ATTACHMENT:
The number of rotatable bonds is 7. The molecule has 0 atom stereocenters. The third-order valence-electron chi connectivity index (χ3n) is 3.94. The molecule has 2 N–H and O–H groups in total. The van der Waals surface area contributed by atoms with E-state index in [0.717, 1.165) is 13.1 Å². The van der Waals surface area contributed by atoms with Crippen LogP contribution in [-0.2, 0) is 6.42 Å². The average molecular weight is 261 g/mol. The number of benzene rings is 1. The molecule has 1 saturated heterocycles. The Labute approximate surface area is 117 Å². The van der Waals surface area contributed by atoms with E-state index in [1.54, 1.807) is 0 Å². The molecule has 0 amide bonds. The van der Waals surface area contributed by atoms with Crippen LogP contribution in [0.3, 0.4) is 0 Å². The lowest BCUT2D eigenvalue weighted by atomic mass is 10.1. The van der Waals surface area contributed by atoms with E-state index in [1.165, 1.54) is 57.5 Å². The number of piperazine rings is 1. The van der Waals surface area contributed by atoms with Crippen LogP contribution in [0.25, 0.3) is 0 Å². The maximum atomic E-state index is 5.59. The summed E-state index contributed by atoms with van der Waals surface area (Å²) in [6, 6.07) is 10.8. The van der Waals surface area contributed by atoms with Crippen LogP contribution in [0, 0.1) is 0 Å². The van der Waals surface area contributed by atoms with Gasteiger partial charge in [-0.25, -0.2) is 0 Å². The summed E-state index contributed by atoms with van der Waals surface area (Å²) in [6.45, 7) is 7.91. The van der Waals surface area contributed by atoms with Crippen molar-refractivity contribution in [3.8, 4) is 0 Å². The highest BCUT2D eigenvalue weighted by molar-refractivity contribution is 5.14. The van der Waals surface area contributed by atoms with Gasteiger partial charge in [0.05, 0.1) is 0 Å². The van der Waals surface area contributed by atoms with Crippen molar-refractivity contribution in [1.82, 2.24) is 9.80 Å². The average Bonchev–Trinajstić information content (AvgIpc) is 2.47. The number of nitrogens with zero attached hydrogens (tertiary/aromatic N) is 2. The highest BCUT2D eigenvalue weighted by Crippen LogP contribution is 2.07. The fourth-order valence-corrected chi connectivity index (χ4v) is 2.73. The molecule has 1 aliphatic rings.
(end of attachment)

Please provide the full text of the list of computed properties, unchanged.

The number of rotatable bonds is 7. The molecule has 0 atom stereocenters. The third-order valence-electron chi connectivity index (χ3n) is 3.94. The molecule has 2 N–H and O–H groups in total. The van der Waals surface area contributed by atoms with E-state index in [0.717, 1.165) is 13.1 Å². The van der Waals surface area contributed by atoms with Crippen LogP contribution in [-0.2, 0) is 6.42 Å². The average molecular weight is 261 g/mol. The number of benzene rings is 1. The molecule has 1 saturated heterocycles. The Labute approximate surface area is 117 Å². The van der Waals surface area contributed by atoms with E-state index in [1.54, 1.807) is 0 Å². The molecule has 0 amide bonds. The van der Waals surface area contributed by atoms with Crippen LogP contribution in [0.3, 0.4) is 0 Å². The lowest BCUT2D eigenvalue weighted by atomic mass is 10.1. The van der Waals surface area contributed by atoms with E-state index in [1.165, 1.54) is 57.5 Å². The number of piperazine rings is 1. The van der Waals surface area contributed by atoms with Crippen LogP contribution in [0.25, 0.3) is 0 Å². The maximum atomic E-state index is 5.59. The summed E-state index contributed by atoms with van der Waals surface area (Å²) in [6, 6.07) is 10.8. The van der Waals surface area contributed by atoms with Crippen LogP contribution in [0, 0.1) is 0 Å². The van der Waals surface area contributed by atoms with Gasteiger partial charge in [-0.25, -0.2) is 0 Å². The summed E-state index contributed by atoms with van der Waals surface area (Å²) in [6.45, 7) is 7.91. The van der Waals surface area contributed by atoms with Crippen molar-refractivity contribution in [3.8, 4) is 0 Å². The highest BCUT2D eigenvalue weighted by molar-refractivity contribution is 5.14. The van der Waals surface area contributed by atoms with Gasteiger partial charge in [0.05, 0.1) is 0 Å². The van der Waals surface area contributed by atoms with Crippen molar-refractivity contribution in [1.82, 2.24) is 9.80 Å². The average Bonchev–Trinajstić information content (AvgIpc) is 2.47. The number of nitrogens with zero attached hydrogens (tertiary/aromatic N) is 2. The highest BCUT2D eigenvalue weighted by Crippen LogP contribution is 2.07. The fourth-order valence-corrected chi connectivity index (χ4v) is 2.73. The molecule has 1 aliphatic rings.